by Robert McNeal
University of Michigan Press, 1972
Paper: 978-0-472-75177-8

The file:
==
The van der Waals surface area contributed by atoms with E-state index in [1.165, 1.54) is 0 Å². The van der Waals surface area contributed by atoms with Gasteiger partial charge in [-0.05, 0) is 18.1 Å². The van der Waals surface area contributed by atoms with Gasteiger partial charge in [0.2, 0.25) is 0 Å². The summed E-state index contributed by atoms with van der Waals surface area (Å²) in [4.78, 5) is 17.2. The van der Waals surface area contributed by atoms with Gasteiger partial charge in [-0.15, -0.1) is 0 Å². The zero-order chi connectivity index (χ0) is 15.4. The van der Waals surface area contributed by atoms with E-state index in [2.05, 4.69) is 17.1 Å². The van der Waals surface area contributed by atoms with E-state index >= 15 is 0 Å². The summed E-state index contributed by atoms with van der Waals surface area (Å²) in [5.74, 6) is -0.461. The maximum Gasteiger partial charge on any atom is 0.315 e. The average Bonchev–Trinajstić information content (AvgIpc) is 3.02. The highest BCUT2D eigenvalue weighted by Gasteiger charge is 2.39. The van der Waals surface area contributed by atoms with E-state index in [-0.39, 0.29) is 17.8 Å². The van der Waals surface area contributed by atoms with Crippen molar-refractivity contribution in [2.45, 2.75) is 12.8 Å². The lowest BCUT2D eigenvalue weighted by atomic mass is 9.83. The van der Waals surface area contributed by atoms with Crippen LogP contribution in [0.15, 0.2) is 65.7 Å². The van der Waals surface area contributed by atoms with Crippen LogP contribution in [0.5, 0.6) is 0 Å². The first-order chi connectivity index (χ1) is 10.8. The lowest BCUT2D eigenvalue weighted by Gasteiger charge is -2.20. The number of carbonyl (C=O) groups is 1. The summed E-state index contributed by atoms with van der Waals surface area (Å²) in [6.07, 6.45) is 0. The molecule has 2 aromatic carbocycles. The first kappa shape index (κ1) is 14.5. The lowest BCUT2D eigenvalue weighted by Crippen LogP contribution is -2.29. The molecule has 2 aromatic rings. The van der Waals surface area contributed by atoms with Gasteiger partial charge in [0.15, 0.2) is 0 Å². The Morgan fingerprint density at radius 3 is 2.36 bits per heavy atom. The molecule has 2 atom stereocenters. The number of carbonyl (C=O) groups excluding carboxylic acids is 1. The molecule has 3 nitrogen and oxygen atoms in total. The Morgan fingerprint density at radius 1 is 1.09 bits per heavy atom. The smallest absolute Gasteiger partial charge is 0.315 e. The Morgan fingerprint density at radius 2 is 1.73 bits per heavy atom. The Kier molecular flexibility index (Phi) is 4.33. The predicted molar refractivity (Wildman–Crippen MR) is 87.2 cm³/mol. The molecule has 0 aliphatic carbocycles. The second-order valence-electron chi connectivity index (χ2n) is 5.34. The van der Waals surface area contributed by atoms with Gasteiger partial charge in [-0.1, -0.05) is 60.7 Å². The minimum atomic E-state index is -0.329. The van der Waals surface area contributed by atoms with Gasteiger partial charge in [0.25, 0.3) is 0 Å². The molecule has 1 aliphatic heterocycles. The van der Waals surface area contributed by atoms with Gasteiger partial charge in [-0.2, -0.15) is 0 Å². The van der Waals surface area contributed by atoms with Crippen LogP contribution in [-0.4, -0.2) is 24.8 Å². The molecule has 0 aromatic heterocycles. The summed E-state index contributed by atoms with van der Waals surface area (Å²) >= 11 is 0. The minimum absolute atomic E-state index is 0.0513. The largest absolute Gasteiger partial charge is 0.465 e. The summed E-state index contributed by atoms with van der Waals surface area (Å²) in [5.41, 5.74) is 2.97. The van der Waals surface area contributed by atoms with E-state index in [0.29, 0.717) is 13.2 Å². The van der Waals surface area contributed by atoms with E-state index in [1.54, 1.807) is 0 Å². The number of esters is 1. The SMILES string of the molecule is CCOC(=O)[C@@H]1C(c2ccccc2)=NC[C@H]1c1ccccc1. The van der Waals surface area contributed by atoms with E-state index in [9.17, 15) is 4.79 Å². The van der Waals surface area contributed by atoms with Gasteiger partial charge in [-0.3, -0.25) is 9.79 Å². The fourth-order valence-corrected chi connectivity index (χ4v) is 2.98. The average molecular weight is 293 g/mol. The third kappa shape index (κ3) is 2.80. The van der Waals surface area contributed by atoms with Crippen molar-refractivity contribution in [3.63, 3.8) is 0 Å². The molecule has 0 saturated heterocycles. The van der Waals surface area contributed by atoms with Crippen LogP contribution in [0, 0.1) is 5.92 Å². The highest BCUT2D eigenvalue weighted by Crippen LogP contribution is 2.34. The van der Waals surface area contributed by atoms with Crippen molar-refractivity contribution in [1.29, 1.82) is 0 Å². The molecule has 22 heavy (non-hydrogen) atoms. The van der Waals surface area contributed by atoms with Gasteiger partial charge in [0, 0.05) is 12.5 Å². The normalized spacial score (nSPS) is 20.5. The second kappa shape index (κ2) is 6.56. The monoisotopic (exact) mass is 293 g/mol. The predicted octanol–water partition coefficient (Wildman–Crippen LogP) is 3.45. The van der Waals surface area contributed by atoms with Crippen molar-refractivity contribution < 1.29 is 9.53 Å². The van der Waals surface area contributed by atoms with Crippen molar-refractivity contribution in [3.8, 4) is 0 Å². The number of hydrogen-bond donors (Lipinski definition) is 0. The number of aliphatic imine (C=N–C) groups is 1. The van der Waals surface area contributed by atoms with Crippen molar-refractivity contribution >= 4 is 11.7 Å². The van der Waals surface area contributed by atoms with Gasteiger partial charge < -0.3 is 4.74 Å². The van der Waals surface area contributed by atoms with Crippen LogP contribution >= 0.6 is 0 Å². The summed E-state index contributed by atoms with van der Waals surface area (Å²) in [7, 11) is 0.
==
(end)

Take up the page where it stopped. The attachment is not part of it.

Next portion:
Some four years after the wedding of Nicholas and Alexandra Romanov in the splendor of the Kremlin, two obscure political convicts—Vladimir Ulyanov (Lenin) and Nadezhda Krupskaya--were married in Siberia. Twenty years later Lenin and Krupskaya were themselves living in the Kremlin, and the royal Romanovs had been shot by Lenin's police. This book re-creates for the first time the full story of the devoted and determined woman who married the greatest among European revolutionary leaders. Krupskaya's marriage was remarkable in many ways. It began with Lenin's ambiguous proposal smuggled into her jail cell, and ended in the intrigue of succession as Lenin lay dying. From close political collaboration during the early emigrant years of the Bolshevik Party, to her role in the long-suppressed story of Lenin's affair with Inessa Armand, Krupskaya proved herself a loyal bride of the revolution. Yet Krupskaya in her own right comes alive in these pages—as a youthful Tolstoyan; as an advocate of progressive education and the liberation of women; as chief cryptologist, secretary, and paymaster for the tiny network of revolutionaries; as an ultimately tragic figure, struggling to defend her husband's legacy against the machinations of Joseph Stalin. Nadezhda Krupskaya has long been revered in Russia as the greatest woman of the Communist era, yet no Soviet writer has dared to write frankly of her fascinating and turbulent life. In this book—based on extensive research in Soviet publications as well as Tsarist and Trotskyan archive materials—the author has succeeded in unraveling many of the enigmas of Krupskaya's biography, and has provided often intimate and very human glimpses of her famous relationship with Lenin. Here, for the first time, Krupskaya at last takes her place as a great figure of the modern age.

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